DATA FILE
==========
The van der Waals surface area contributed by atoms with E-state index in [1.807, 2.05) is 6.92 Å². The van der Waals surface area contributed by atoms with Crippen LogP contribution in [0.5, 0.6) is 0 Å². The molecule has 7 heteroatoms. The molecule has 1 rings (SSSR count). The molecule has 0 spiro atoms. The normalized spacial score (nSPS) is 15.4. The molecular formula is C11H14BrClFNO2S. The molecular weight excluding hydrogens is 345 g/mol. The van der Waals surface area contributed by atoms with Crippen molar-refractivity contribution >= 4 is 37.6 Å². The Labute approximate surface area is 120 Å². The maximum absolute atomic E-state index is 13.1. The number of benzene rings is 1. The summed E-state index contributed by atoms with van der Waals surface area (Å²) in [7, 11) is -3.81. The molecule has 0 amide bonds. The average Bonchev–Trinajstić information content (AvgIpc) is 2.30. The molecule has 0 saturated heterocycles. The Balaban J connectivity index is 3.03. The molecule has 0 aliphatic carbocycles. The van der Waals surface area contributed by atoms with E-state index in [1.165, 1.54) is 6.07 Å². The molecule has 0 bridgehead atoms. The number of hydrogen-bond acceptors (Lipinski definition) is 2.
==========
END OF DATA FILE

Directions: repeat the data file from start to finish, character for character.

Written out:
The van der Waals surface area contributed by atoms with E-state index in [1.807, 2.05) is 6.92 Å². The van der Waals surface area contributed by atoms with Crippen LogP contribution in [0.5, 0.6) is 0 Å². The molecule has 7 heteroatoms. The molecule has 1 rings (SSSR count). The molecule has 0 spiro atoms. The normalized spacial score (nSPS) is 15.4. The molecular formula is C11H14BrClFNO2S. The molecular weight excluding hydrogens is 345 g/mol. The van der Waals surface area contributed by atoms with Crippen molar-refractivity contribution >= 4 is 37.6 Å². The Labute approximate surface area is 120 Å². The maximum absolute atomic E-state index is 13.1. The number of benzene rings is 1. The summed E-state index contributed by atoms with van der Waals surface area (Å²) in [7, 11) is -3.81. The molecule has 0 amide bonds. The average Bonchev–Trinajstić information content (AvgIpc) is 2.30. The molecule has 0 saturated heterocycles. The Balaban J connectivity index is 3.03. The molecule has 0 aliphatic carbocycles. The van der Waals surface area contributed by atoms with E-state index in [1.165, 1.54) is 6.07 Å². The molecule has 0 bridgehead atoms. The number of hydrogen-bond acceptors (Lipinski definition) is 2.